She moves back to the original hole I found her in as I clear my gear and swim over reloading along the way. Unfortunately (for me but not the fish), I was unable to find her in that rock after lots of searching and we decide to mark the spot and vow to return another day. Even after inspecting the video, I can't say how I missed the fish... I hate leaving big fish behind.

We decide to head back for high slack tide and dive one of our ledges on the 7 mile bridge. We arrive at The Dots and drift back into one of our favorite shallow water ledges. As soon as I clear the first ledge I spot a legal black grouper heading for cover. Not wanting to pressure the fish too much, I watch as she slips under the ledge followed by 2 other blacks (one of which was assuredly not legal) as I watch from above. We proceed to spend the next 30 minutes or so waiting for the ledge to clean up from grouper thumping and relocating the fish under the ledge. We finally spot the fish on the back wall and check a couple of times to make sure it wasn't the short when my brother in law claims he can see two fish stacked up on that wall (no wonder we couldn't find that third fish I saw). He seems confident that we can land both with a single shot so head down to do just that. Two-fers aren't just for Tequila!After carefully lining up the shot on the first fish, I pull the trigger. At first nothing happens and I can't believe I missed (insert flashback to the earlier fish here) but as soon as I start to tug on the shaft, the ledge explodes and I hold on so the fish don't head deeper into the ledge. Luckily I'm able to muscle them (that's right, them) out on the first pull. Once out, we realize that I had stoned the front fish so that was most likely why there was no immediate thrashing when the shot landed. I love happy hour dives when you get two-fers!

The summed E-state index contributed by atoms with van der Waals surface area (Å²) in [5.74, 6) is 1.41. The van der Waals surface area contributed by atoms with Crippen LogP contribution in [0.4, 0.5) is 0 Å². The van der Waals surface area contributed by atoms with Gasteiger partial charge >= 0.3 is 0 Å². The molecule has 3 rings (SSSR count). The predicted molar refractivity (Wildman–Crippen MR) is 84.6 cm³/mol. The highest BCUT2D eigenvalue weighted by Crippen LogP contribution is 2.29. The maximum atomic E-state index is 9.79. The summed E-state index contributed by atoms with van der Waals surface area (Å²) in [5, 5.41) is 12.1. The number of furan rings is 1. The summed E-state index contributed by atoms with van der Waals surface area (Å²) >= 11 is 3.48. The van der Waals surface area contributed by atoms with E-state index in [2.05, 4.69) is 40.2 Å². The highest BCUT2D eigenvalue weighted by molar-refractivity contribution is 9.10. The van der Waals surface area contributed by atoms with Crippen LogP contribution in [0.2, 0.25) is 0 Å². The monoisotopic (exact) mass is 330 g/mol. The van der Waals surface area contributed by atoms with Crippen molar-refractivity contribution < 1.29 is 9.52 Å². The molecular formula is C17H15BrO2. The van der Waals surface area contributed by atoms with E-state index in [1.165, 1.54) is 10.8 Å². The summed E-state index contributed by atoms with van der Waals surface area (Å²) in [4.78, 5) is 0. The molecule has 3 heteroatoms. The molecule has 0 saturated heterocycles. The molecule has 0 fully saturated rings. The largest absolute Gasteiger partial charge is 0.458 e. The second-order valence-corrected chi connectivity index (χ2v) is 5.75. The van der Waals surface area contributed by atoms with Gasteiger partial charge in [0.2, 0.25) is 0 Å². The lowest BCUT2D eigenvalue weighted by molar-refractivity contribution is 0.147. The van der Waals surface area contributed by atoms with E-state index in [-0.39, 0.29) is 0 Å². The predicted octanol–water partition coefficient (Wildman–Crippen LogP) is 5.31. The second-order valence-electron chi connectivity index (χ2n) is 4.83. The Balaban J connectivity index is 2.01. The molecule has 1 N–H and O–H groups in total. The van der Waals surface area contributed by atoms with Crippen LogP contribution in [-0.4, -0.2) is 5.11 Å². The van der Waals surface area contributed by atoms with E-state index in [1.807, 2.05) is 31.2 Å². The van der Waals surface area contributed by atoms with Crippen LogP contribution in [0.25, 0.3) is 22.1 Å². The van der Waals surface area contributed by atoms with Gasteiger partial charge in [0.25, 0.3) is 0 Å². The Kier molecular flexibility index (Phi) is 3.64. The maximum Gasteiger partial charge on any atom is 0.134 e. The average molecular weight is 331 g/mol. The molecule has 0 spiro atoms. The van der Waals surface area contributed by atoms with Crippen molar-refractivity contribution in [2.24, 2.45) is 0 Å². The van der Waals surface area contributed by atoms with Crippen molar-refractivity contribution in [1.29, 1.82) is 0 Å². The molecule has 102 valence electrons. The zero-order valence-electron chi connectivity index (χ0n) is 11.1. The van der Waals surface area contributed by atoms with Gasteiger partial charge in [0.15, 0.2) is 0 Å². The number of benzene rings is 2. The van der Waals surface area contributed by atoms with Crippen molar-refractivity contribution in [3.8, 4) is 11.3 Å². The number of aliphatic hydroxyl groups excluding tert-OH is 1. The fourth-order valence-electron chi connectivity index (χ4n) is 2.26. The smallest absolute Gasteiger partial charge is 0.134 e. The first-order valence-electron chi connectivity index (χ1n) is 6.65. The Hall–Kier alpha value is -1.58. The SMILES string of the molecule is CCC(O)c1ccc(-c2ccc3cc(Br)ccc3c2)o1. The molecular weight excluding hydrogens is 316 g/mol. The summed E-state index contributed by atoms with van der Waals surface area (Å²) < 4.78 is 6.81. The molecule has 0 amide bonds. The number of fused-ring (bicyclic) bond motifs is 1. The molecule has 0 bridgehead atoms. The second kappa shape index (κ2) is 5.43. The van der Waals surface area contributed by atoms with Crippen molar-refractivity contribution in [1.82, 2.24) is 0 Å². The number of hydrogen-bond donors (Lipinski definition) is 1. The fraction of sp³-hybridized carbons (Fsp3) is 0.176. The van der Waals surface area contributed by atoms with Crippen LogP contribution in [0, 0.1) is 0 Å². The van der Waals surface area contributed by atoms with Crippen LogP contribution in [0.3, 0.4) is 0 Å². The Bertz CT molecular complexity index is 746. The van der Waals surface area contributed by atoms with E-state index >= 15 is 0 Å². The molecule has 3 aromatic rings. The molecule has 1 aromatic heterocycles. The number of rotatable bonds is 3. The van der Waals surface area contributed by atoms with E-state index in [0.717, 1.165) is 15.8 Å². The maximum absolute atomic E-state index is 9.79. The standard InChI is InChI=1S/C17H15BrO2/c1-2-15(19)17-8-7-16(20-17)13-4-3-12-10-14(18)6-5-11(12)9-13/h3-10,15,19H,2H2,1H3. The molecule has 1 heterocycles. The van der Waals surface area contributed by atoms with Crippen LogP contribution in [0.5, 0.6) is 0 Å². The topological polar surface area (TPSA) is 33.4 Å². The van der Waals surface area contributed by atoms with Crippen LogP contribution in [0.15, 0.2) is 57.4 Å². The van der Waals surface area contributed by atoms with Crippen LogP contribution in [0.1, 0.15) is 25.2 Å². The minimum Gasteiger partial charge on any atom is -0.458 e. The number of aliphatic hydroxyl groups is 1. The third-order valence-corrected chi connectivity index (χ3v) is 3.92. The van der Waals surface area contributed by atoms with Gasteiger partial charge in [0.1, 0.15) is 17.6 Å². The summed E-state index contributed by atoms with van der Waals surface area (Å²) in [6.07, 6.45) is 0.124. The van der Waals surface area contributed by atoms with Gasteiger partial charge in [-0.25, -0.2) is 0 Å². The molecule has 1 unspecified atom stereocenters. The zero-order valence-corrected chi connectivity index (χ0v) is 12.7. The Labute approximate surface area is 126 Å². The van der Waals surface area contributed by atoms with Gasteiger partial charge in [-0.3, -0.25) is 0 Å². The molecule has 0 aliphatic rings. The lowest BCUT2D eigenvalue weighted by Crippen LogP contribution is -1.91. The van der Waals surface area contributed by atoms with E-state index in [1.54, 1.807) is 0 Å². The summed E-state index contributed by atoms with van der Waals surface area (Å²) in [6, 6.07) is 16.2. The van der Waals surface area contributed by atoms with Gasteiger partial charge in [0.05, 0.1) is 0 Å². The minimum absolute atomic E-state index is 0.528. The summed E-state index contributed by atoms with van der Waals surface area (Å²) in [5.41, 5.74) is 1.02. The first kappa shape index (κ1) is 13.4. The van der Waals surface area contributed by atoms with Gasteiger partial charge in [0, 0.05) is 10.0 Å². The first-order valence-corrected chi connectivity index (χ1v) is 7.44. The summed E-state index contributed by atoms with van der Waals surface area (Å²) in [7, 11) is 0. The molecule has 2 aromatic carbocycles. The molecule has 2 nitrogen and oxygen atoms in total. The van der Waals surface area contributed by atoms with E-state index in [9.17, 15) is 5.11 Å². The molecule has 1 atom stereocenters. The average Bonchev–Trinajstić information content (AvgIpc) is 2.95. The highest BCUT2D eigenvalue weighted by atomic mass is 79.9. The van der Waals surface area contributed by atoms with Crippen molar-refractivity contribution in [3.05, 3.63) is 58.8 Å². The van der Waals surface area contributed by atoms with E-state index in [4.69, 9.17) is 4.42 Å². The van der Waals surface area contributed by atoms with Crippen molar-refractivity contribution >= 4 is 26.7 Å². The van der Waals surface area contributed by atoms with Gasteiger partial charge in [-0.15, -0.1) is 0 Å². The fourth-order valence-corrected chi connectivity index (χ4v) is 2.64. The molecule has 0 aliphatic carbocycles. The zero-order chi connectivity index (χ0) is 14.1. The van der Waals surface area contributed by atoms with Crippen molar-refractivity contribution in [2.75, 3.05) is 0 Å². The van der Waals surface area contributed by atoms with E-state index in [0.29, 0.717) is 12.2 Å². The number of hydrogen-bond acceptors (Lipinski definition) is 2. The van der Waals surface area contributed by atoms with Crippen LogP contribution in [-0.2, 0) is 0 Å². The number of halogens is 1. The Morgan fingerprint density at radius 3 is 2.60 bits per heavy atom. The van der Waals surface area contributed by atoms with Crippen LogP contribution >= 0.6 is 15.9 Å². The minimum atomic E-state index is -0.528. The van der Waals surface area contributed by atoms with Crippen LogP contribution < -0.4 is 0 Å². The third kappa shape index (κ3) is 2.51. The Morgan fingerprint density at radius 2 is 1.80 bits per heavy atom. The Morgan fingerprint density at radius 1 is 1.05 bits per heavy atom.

Sunday morning we decide to head West to see if we could find some cleaner water. I also wanted to head west to see if I could verify a pattern I had started to notice between the wind and where we had been finding clean water. All Summer long we had been scratching our heads as to the rhyme or reason as to where we were finding clean water because the wind hasn't really eased up much for most of the Summer so the seas were typically high (2-4') but yet we would find clean water on many days in either the East or West direction (hardly ever in both). In paying a little closer attention and going back over my blogs, I thought I had found a tie between the direction of the wind and the clean water.

It was my theory that whenever we had Easterly winds with the possible exception of any Northerly variant (E, ESE, SSE), that we would typically find clean water to the East (the East for us referring to East of Sombrero light house). In addition to this, it was also my theory that Southerly variants to Westerly variants typically meant cleaner water to the West (Sombrero to Bahia Honda and farther). By Sunday morning the wind was primarily Southerly compared to Saturday's ESE direction so I was anxious to see if my theory held water (so to speak).

As we headed West and started to come out of Hawk Channel, I was pleasantly surprised to see that the water appeared to be considerably cleaner in this direction than it was yesterday to the East. So as we started to exit Hawk Channel my brother in law mentioned a spot just ahead of us that looked promising. I told him that we hadn't really scouted much recently and that we should take advantage of the clean water to find some new grounds. Little did I know how glad I would be that he spotted this area...